Besides email, we use different in-house programs, some specific to our industry, that allow us to post information and share documents and files—internally, between our staff, through an Internet-based website—and then externally with our customers. When we’re working on a website with our customers, they can log into a special portal online and send over photos of their merchandise, Word documents with, say, the history of their company, and all their content. It sits in a giant folder, so when we go to build the website, we can access it all at once. Whenever a customer emails me photos, I upload them directly to this system, so it doesn’t get lost or fall through the cracks.
We use Basecamp and similar tools. Basecamp is well-known in the design industry, and there’s applications like it all over that are good to know about, even if you’re not in design. It’s always helpful to keep track of all your communication with a client.
How much does your design process incorporate ongoing marketing strategies for small businesses?
In terms of ongoing strategies for our clients, we do Internet marketing, like email newsletters—that’s one strategy we have. We also do search engine optimization, which is big. That’s an ongoing struggle to keep clients’ businesses at the top of Google’s results or whatever category they’re targeting. We also help with social networking, integrating Facebook fan pages with your website, email blasts, and setting up Twitter and blog pages for our clients, so they can share and build a sense of community with their customers.
Is it difficult for some clients to accept social media’s transparency?
Typically we feel that the more transparency, the better. With social media, you can show your customers that there’s a team of passionate and interested individuals behind your product or service, whether it’s clothing or jewelry or a law practice. If you can show the personal interest and dedication that your team has, then it doesn’t matter if you have a relatively small team.
How much does your Detroit location affect Kinetix’s philosophy toward innovation?
With our business model, we don’t have an on-site staff here. We do a lot of business in web design with clients around the country, whether they’re in New York City or Atlanta or Pittsburgh. We have clients from all over.
Being in Detroit, we don’t have the best economic status right now. But there are always small businesses in the area that are looking to grow, and we’re looking to help them and revive the economy in any way we can.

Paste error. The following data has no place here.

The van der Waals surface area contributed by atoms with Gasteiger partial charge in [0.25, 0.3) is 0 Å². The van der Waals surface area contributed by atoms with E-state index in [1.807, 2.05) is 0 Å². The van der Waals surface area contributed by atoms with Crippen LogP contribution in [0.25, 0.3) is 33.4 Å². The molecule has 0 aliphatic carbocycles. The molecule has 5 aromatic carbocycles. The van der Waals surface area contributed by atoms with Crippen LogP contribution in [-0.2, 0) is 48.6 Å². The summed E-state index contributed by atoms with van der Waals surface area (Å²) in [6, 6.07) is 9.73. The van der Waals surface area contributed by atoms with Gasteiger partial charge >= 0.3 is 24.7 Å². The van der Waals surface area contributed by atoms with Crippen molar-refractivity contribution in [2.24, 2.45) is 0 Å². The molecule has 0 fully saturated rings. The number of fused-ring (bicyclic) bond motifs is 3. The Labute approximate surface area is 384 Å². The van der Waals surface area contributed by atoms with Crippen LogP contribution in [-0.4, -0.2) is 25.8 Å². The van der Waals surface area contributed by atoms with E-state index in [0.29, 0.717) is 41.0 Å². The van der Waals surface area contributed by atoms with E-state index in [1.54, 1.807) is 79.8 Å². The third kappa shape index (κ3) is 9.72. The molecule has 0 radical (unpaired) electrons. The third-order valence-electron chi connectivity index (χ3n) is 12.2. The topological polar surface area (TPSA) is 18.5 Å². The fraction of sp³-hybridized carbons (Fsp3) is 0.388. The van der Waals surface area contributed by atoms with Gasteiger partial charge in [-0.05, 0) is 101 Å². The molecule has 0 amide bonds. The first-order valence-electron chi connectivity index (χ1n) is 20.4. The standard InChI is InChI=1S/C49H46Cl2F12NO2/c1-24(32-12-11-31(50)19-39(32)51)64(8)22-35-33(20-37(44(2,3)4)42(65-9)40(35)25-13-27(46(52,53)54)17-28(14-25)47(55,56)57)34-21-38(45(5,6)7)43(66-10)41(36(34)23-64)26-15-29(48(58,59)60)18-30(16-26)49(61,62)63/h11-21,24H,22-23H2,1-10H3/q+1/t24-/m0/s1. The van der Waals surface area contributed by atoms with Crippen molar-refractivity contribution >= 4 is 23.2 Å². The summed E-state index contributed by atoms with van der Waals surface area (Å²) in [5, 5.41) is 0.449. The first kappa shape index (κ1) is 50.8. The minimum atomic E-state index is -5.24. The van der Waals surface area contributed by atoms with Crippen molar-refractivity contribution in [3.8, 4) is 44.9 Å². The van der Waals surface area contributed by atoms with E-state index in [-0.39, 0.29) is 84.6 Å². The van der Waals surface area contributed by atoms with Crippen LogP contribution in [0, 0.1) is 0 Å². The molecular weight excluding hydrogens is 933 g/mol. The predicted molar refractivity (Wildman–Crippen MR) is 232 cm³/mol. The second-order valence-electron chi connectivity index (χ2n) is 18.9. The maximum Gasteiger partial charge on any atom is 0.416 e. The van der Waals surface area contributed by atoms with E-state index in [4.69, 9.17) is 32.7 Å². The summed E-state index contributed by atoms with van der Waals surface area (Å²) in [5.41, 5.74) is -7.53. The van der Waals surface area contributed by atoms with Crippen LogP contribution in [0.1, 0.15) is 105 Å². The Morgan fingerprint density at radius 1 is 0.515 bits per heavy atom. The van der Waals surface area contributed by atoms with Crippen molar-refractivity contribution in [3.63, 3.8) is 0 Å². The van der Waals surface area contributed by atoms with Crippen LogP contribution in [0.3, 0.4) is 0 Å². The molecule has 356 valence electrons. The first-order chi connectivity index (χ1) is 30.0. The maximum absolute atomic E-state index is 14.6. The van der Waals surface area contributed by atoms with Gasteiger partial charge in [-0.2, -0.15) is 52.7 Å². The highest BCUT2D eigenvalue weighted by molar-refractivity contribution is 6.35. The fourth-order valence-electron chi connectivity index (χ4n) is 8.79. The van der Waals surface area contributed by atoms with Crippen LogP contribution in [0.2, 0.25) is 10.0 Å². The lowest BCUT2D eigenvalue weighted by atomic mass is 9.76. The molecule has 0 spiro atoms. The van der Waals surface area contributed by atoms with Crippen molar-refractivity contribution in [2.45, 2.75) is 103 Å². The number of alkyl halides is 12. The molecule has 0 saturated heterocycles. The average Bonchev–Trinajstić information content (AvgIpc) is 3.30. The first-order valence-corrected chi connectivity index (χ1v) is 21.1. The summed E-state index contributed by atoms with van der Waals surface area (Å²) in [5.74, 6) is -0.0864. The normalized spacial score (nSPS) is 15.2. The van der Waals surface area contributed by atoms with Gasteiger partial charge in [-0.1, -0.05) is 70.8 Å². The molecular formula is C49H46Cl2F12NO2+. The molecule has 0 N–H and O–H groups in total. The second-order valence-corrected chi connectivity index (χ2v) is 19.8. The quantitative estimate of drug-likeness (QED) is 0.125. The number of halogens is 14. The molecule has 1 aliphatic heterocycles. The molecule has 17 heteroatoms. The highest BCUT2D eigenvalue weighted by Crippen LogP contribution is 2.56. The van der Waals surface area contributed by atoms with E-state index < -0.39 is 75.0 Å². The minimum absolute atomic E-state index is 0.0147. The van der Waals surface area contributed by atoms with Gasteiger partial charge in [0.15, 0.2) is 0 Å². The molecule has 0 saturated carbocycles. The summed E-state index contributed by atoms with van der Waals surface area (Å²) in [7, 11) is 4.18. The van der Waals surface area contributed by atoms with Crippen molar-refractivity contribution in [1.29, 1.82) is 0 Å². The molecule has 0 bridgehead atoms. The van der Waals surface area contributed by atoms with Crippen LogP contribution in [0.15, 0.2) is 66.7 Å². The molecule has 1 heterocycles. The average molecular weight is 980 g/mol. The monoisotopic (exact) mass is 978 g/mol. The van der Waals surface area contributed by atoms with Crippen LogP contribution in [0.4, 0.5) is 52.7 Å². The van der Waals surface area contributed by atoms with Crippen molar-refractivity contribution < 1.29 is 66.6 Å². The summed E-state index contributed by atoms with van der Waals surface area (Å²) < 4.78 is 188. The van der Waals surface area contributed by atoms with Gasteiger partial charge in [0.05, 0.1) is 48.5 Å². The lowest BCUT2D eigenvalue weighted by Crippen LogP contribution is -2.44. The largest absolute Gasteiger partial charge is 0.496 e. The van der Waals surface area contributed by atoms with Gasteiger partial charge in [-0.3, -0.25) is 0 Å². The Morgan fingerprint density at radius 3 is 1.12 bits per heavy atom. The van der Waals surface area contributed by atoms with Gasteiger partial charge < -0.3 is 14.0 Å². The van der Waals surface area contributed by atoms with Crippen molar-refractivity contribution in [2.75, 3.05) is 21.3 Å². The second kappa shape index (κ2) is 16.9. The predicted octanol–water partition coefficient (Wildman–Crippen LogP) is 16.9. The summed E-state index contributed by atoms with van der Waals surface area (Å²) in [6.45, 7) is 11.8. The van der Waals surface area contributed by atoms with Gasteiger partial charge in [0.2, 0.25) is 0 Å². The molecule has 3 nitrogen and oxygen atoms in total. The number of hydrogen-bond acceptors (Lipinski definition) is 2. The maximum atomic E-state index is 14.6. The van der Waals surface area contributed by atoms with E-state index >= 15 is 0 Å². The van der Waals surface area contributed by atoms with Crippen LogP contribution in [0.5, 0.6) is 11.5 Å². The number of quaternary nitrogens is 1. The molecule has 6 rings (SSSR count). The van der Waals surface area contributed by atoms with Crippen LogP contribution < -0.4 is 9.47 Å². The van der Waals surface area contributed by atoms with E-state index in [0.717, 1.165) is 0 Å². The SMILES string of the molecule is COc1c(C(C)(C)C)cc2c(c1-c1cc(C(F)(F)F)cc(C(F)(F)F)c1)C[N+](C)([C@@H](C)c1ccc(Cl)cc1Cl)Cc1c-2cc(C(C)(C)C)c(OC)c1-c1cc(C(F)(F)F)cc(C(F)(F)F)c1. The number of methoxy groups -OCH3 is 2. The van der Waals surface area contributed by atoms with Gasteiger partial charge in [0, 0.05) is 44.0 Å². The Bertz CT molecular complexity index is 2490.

Where will Kinetix be five years from now?
We envision Kinetix to be similar to today, but hopefully larger. We’re very much dedicated to small business, even as we grow. I see us doing similar marketing services and expanding our company to IT services, managing computers and IT equipment in offices and retail stores. We find that that’s always a challenge: A small business doesn’t have an IT professional on-staff, so they can’t call anyone if they’re dealing with a computer problem. Often we get calls from our marketing clients, asking to help them with this or that. As we get more and more requests, we’re seeing that we need to deliver this as a service.
What about mobile solutions?
Actually, we’re doing mobile web development now. It’s a relatively new offering of ours, though we have experience with it. Right now, one cool thing we’re working on is for our e-commerce clients. When they build an online store, they can go in and add products without calling us. They can run their own shop. We now can automatically display a mobile-friendly store for anyone who goes to their site and looks to make a purchase. If they go on to the shop with their iPhone or Android, it just works seamlessly for them. It displays perfectly on their iPhone screen, and it’s tested to be bug-free. It does all the same things the full website does.
That’s now included in all of our e-commerce sites. In this day and age, more and more users are going mobile and using that as their primary source of Internet access, more than their computers. If we’re trying to help our clients, we’re not helping them out very much if we’re limiting their customer demographic. We try to make sure they reach all their customers, regardless of what device they’re shopping with. It’s just silly to lose a sales opportunity because someone’s using a phone or device that’s not compatible with your site.
What gets you out of bed in the morning?
Other than the alarm clock? It’s the passion and excitement. I know that’s something a lot of businesses say, but it hits home for us; we’re a small team, but we’re all passionate. I’m personally a designer at heart. I find my work to be very enjoyable. That’s probably the most important thing for all of us. Also being able to help clients and get real feedback from them: hearing how we’ve helped their business to grow, how easy we are to work with, how flexible we are with pricing. Feedback is always a good motivator for us.
We work with customers who don’t have a marketing director or PR department. So we work with the owner and act as their marketing department. It’s cool to work with clients who’ve spent many years of their life on their company, and they’re passionate and have great ideas. We help them bring their idea to the public eye and expose it to the world.